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Tuesday, 2 June 1998
Page: 4490


Dr NELSON (10:45 PM) —I would like to make some comments about the contemporary phenomenon of One Nation. Grief is a necessarily painful emotion which, to varying degrees, we have all experienced at some time in our lives. When anger at the loss also competes for expression, confusion reigns and it makes those who suffer from it susceptible to false prophets. Nations, like people, grieve—as Australia did after the inexplicable, yet preventable, tragedy of Port Arthur. We faced our moment of truth with grim determination, both to understand and to pursue a course of action that would serve the nation's interest.

The member for Oxley (Ms Hanson) has become a lightning rod for grief and anger, the expression of which has legitimacy. Many Australians grieve changes that few want and even fewer understand. Others are angry that the Australia they once knew has changed, and they are lunging for someone that they feel is an everyday person who seems to offer an expectation that reality cruelly will never meet. There is also within each of us a constant tension in what we want for ourselves, a self-interested resentment of people and things that we do not understand and an anger at people perhaps that we do not want.

Every day in Australia we see further evidence of change, over which we appear to have little control. You have only to open a newspaper or turn on a radio or a television in any part of the country on any day of the week to read or hear about such things as BHP announcing the closure of its steelworks and collieries, Berlei closing to relocate in South-East Asia, APPM announcing the possible loss of 150 jobs and so on.

The member for Oxley is popular for many reasons, but one of them is that if many Australians held a mirror to themselves they would say, `She is like me: she looks like me, she thinks like me and she talks like me. She is saying things that I do not always agree with but with which I identify.'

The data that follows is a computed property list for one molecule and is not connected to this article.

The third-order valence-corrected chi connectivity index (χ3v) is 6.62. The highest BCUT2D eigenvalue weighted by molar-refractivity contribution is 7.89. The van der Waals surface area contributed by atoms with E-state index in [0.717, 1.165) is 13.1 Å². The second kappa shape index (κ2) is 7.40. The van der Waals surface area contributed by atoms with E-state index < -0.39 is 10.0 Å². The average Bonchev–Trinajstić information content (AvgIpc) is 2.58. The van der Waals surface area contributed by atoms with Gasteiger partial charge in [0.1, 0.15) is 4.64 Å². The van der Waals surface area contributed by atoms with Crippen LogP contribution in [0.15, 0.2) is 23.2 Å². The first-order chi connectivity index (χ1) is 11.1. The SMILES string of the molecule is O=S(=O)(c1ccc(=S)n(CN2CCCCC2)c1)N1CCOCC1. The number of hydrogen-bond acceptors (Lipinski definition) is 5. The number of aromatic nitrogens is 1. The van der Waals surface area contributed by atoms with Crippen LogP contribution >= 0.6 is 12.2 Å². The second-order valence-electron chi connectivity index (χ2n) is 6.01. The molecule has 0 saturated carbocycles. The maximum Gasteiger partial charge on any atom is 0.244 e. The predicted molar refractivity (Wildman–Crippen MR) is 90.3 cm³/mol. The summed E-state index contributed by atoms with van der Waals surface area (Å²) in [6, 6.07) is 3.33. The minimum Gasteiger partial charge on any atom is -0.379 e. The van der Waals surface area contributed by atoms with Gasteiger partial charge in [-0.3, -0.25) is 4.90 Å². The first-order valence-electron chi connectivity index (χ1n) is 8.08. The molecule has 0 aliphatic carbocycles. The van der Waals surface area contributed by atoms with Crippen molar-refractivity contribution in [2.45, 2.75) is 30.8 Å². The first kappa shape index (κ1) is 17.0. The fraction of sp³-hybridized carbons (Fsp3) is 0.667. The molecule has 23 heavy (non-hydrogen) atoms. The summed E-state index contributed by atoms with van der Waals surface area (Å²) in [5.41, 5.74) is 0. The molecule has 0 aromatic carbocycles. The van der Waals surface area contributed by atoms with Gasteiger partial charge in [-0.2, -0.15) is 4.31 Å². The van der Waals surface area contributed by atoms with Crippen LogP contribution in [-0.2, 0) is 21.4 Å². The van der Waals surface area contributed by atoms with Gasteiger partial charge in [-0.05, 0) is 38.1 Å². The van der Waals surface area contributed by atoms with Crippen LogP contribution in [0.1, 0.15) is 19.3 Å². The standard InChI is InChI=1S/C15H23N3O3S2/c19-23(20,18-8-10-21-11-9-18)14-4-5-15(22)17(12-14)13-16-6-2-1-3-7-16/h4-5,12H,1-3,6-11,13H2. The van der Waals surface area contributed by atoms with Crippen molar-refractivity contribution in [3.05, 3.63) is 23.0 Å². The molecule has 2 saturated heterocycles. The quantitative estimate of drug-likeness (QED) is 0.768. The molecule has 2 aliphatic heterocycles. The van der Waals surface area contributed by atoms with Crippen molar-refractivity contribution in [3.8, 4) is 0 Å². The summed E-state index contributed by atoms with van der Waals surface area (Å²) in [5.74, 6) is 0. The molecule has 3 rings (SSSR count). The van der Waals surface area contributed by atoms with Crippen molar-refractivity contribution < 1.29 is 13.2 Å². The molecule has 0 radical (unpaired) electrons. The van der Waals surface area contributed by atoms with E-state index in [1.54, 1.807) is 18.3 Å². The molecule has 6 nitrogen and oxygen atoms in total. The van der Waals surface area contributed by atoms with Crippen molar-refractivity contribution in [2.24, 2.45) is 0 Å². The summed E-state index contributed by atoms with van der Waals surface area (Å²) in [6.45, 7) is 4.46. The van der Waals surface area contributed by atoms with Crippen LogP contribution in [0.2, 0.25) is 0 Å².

The challenge for those of us who profess to lead and who have undertaken the responsibility to do so is not to personally repudiate the member for Oxley and her supporters. Most of the supporters, as I see it, of the One Nation Party are basically decent people: they are people who went to war, they did not buy something until they had saved up for it and they thought their rights were less important than their responsibilities. Unfortunately, however, there are a small number of people who pursue the interests of One Nation who, frankly, are evil.

What we need to do is to understand that the phenomenon of One Nation has evolved from a decade of us being patronised. We were told that we were racists if we questioned some of the policies of the previous government. Largely, we were ignored and our everyday concerns were trivialised and dismissed as being mundane.

Those Australians who, understandably, are looking for an understanding as to why we send money to the poorest people in the world, why we contribute to the United Nations, why we do anything at all for indigenous people despite impropriety and waste, and why we have an immigration program at all and for whose benefit it ought to be run—those people who perhaps feel attracted to the false prophesy that is being offered by One Nation—need to reflect, amongst other things, on the consequences of political instability. New Zealand did an enormous amount to get its economy back on track; now it has political instability. Tasmania is essentially ungovernable and has been close to recession or in recession for nearly two years. In other parts of the world where there is not political stability, unfortunately, not only do you see economic turmoil but you also see turmoil in society as well.

Grief can be a powerful force for change when it is harnessed to seemingly intractable problems. The important point that needs to be made, whether it is to us here or our colleagues in Queensland of whatever political party, is that when parliamentarians merely follow public opinion rather than recognising the need to lead it the whole nation is vulnerable. When we allow facts to bow to bias, and some of the nonsense paraded as facts by the member for Oxley and some of her supporters, then truth is vulnerable and evil in all of its guises finds an environment in which it may flourish, if not triumph.